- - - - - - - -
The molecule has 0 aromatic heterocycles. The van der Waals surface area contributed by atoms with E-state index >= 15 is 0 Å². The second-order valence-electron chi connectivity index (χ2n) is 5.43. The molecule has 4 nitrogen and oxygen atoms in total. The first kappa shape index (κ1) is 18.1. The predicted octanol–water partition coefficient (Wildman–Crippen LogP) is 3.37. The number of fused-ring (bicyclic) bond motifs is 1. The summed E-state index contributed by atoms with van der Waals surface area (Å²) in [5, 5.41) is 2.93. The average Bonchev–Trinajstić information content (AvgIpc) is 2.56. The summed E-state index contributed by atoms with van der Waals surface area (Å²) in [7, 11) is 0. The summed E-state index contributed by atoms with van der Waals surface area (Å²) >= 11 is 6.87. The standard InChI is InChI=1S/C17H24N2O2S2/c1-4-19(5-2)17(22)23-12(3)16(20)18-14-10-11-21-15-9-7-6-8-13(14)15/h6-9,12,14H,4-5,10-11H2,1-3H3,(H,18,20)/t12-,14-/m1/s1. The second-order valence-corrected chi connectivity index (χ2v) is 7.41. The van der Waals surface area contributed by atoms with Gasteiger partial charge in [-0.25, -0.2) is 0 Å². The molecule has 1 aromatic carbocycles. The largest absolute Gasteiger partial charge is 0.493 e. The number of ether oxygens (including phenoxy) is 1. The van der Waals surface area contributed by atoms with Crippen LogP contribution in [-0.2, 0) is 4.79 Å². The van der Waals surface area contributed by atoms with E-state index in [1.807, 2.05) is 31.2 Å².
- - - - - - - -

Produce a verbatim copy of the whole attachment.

The molecule has 0 aromatic heterocycles. The van der Waals surface area contributed by atoms with E-state index >= 15 is 0 Å². The second-order valence-electron chi connectivity index (χ2n) is 5.43. The molecule has 4 nitrogen and oxygen atoms in total. The first kappa shape index (κ1) is 18.1. The predicted octanol–water partition coefficient (Wildman–Crippen LogP) is 3.37. The number of fused-ring (bicyclic) bond motifs is 1. The summed E-state index contributed by atoms with van der Waals surface area (Å²) in [5, 5.41) is 2.93. The average Bonchev–Trinajstić information content (AvgIpc) is 2.56. The summed E-state index contributed by atoms with van der Waals surface area (Å²) in [7, 11) is 0. The summed E-state index contributed by atoms with van der Waals surface area (Å²) >= 11 is 6.87. The standard InChI is InChI=1S/C17H24N2O2S2/c1-4-19(5-2)17(22)23-12(3)16(20)18-14-10-11-21-15-9-7-6-8-13(14)15/h6-9,12,14H,4-5,10-11H2,1-3H3,(H,18,20)/t12-,14-/m1/s1. The second-order valence-corrected chi connectivity index (χ2v) is 7.41. The van der Waals surface area contributed by atoms with Gasteiger partial charge in [-0.25, -0.2) is 0 Å². The molecule has 1 aromatic carbocycles. The largest absolute Gasteiger partial charge is 0.493 e. The number of ether oxygens (including phenoxy) is 1. The van der Waals surface area contributed by atoms with Crippen LogP contribution in [-0.2, 0) is 4.79 Å². The van der Waals surface area contributed by atoms with E-state index in [1.807, 2.05) is 31.2 Å².